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The Wild Hunt in the Modern British Imagination

Research output: Contribution to journalArticle

Original languageEnglish
Pages (from-to)175-191
Number of pages17
JournalFolklore
Volume130
Issue number2
DOIs
DateAccepted/In press - 21 Jan 2018
DatePublished (current) - 11 Jun 2019

Abstract

The expression ‘Wild Hunt’ has acted as shorthand in Western culture for nocturnal cavalcades of spirits, usually with a recognized leader, ever since it was coined by the German scholar Jacob Grimm in the early nineteenth century. For a short period in the late twentieth century it was a major motif in British fiction, and especially in novels designed for children and young adults. This article is intended to explore the links between the two phenomena, the status of the concept in wider culture and of its use in fantasy literature, and in the process to further an understanding of the relationship between folklore, scholarship, and creative writing in Britain during the past two hundred years.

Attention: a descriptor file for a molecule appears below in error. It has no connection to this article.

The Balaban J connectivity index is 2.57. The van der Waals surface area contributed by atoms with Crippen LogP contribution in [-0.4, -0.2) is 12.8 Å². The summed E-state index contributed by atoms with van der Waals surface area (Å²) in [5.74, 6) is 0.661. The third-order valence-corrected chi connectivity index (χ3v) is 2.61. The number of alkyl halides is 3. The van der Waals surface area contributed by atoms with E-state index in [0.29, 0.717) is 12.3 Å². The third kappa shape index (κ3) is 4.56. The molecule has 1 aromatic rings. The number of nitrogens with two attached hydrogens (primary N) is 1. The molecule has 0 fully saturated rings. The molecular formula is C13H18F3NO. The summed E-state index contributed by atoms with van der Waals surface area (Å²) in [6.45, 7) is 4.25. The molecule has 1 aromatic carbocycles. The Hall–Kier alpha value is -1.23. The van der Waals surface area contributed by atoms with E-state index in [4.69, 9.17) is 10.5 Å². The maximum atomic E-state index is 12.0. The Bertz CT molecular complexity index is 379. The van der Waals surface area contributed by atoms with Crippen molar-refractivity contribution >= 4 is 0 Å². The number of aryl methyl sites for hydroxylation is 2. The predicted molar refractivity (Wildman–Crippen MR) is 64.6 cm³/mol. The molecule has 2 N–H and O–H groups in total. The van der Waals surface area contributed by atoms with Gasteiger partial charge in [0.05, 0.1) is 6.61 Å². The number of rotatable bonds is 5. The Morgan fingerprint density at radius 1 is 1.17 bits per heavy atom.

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    Rights statement: This is the author accepted manuscript (AAM). The final published version (version of record) is available online via Taylor and Francis at https://www.tandfonline.com/doi/full/10.1080/0015587X.2018.1493861. Please refer to any applicable terms of use of the publisher.

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